A while ago I have written an article about customizing Service Manager to make it customer-aware. This was just a simple example of how to assign incidents to different customers. Because this article was (and still is) very popular, I decided to write another one about customer-awareness. In this post I will show you how you can assign Configuration Items to customers which can be very important when you manage objects for several customers and different environments. I will show an example of assigning Windows Computer objects, but this can of course also be done with any CI Type.
First of all I have to create a new Management Pack and a new class that will store information about customers. I do this by using the Authoring Tool, create a new class and define some properties I need. For this example, I just defined two attributes, the Customer ID and the Customer Name, where the Customer ID is an autoincrementing key property. For a production environment, you can add more attributes as needed.
For more details about creating classes and attributes see this article –> http://blog.scsmfaq.ch/2011/01/24/make-service-manager-customer-aware/
For more details about automatically incrementing property values see this article –> http://blog.scsmfaq.ch/2011/06/04/autoincrement-property-ids/
Now, I have to create a new Relationship between the Customer Class and the Windows Computer class because I want to assign the Windows Computers to customers.
I call the new relationship “WindowsComputerBelongsToCustomer” and do some editing afterwards. I change the name to make it better readable and configure the relationship source and target – the source is the customer class, the target must be changed to “Windows Computer”. Because at the end a customer can own multiple Windows Computers, but a Windows Computer can only belong to one single customer, I have to change the cardinality (many-to-1/0).
Now as the data model is ready, I need to present the information on a form. Because we are talking about Windows Computers, the form “ComputerForm” has to be customized. The form can be found in the form browser of the Authoring Tool. Because this form is stored in a sealed Management Pack, an unsealed Management Pack must be chosen to save the customizations.
1. Search the form in the form browser.
2. View the form and customize it.
3. Select a Management Pack to store the form customizations.
Important: In this example I store classes, attributes and form customizations in the same Management Pack. For a production environment I would make more sense to separate the data model from the presentation layer. But this means that the Management Packs (at least one) has to be sealed because referencing to an unsealed Management Pack is not allowed.
Now, as I am able to change the Computer form, I have to put an Instance Picker to the form. I do this by adding an additional tab to the form and then place the control there. This is the easiest way to go because I don’t have to deal a lot with formating. Of course, it’s also possible to place the picker somewhere else.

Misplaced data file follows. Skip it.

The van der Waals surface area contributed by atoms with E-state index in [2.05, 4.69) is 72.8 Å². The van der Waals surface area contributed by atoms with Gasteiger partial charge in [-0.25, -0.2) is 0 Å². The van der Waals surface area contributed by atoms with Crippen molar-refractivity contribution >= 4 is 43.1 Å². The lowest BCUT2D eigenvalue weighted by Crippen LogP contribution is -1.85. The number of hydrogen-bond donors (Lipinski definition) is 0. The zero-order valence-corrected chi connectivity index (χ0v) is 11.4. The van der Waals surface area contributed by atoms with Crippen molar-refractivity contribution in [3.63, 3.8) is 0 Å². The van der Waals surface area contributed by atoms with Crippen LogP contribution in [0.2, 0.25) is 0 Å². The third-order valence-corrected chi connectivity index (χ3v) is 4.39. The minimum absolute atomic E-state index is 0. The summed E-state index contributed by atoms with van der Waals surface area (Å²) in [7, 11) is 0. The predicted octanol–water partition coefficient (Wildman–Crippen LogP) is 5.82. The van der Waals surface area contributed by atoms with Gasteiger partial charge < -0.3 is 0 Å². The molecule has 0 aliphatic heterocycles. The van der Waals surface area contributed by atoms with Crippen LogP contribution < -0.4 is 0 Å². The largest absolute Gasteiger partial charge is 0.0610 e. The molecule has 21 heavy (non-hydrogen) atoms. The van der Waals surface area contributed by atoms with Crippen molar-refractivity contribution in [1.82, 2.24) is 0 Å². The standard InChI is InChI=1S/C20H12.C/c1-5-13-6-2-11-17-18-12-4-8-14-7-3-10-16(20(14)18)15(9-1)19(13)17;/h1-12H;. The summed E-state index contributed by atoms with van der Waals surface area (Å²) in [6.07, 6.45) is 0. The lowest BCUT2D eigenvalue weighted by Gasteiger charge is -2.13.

1. Drag the “Tab Item” Control to the form. Make sure that the panel is marked before.
2. Show the details of the tab.
3. Change the color (not really needed) and content of the tab.
4. Switch over to the new tab, add a label and a single instance picker control.
5. Edit the label to change the content.
6. Edit the picker to change the data binding to the relationship property “WindowsComputerBelongsToCustomer”.
Done! After successfully importing the Management Pack, I create a new folder (called “Customer Information”) using the Service Manager Console and save it to the same Management Pack. This folder will be used for different views. The first view I create is the “All Customers” view wich will be used to create and view customer objects.
Now I’m gonna create some customer objects that are displayed in the new view.
The next view I create will show all Windows Computers that are not yet assigned to a customer. I select “Combination Classes” and choose the Type Projection that is stored in my Management Pack (called CustomForm_xxxxxx). Then i define the criteria so that only Windows Computers are displayed that to not have a value in the “WindowsComputerBelongsToCustomer” display name field.
This Type Projection was automatically generated by the Authoring Tool when I customized the computer form. The name of the Type Projection is not very good readable and makes not a lot of sense, so it would be good if it would be renamed directly in XML.
After successfully creating the view, I create a second view that shows all Windows Computers that are already assigned to a customer. The only thing that is different from the first view is the criteria.
Now I start assigning Windows Computers to customers (using the new tab) and check if they appear/disappear from the two views.
For the finish I want to do some cosmetics because both column names in the two views are “Display Name” which can be confusing. This can be changed directly in XML, so I export the Management Pack and search the view.
Both columns are referenced with an ID. If you check the ID in the LanguagePack part of the MP, you can rename the second “displayname” to “customer”.
After re-importing the Management Pack the view looks better.
With that I end this blog post, but I already have plans about other posts about making Service Manager customer-aware. This really seems to be a requirement for many companies and I will therefore invest more time in this.